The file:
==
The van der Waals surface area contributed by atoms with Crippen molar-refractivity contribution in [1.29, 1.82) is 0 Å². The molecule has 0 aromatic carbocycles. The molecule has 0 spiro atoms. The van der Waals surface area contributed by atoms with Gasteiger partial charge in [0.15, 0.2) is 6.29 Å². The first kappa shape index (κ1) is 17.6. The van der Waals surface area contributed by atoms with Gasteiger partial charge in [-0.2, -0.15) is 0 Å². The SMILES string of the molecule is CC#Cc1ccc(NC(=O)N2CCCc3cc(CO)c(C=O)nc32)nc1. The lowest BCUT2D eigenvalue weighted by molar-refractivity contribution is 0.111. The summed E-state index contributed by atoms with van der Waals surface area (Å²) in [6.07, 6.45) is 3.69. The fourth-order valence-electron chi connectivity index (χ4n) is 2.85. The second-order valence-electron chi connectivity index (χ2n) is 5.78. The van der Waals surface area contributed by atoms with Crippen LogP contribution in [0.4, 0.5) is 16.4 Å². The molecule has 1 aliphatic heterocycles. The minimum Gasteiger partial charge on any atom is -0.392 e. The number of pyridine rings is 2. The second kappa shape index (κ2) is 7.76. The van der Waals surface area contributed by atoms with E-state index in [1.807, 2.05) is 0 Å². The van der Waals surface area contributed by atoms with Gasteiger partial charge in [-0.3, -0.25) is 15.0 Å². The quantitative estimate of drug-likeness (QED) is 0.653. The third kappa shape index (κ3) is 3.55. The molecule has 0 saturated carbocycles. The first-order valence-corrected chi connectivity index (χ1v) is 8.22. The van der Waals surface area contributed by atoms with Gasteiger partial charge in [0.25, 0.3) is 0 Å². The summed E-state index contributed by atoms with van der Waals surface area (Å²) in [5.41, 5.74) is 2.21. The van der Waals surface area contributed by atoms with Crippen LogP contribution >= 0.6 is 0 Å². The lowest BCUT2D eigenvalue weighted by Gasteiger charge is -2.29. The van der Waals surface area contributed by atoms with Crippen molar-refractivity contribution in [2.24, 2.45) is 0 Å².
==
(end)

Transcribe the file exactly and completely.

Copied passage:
The van der Waals surface area contributed by atoms with Crippen molar-refractivity contribution in [1.29, 1.82) is 0 Å². The molecule has 0 aromatic carbocycles. The molecule has 0 spiro atoms. The van der Waals surface area contributed by atoms with Gasteiger partial charge in [0.15, 0.2) is 6.29 Å². The first kappa shape index (κ1) is 17.6. The van der Waals surface area contributed by atoms with Gasteiger partial charge in [-0.2, -0.15) is 0 Å². The SMILES string of the molecule is CC#Cc1ccc(NC(=O)N2CCCc3cc(CO)c(C=O)nc32)nc1. The lowest BCUT2D eigenvalue weighted by molar-refractivity contribution is 0.111. The summed E-state index contributed by atoms with van der Waals surface area (Å²) in [6.07, 6.45) is 3.69. The fourth-order valence-electron chi connectivity index (χ4n) is 2.85. The second-order valence-electron chi connectivity index (χ2n) is 5.78. The van der Waals surface area contributed by atoms with Crippen LogP contribution in [0.4, 0.5) is 16.4 Å². The molecule has 1 aliphatic heterocycles. The minimum Gasteiger partial charge on any atom is -0.392 e. The number of pyridine rings is 2. The second kappa shape index (κ2) is 7.76. The van der Waals surface area contributed by atoms with E-state index in [1.807, 2.05) is 0 Å². The van der Waals surface area contributed by atoms with Gasteiger partial charge in [-0.3, -0.25) is 15.0 Å². The quantitative estimate of drug-likeness (QED) is 0.653. The third kappa shape index (κ3) is 3.55. The molecule has 0 saturated carbocycles. The first-order valence-corrected chi connectivity index (χ1v) is 8.22. The van der Waals surface area contributed by atoms with Gasteiger partial charge in [0.25, 0.3) is 0 Å². The summed E-state index contributed by atoms with van der Waals surface area (Å²) in [5.41, 5.74) is 2.21. The van der Waals surface area contributed by atoms with Crippen LogP contribution >= 0.6 is 0 Å². The lowest BCUT2D eigenvalue weighted by Gasteiger charge is -2.29. The van der Waals surface area contributed by atoms with Crippen molar-refractivity contribution in [2.24, 2.45) is 0 Å².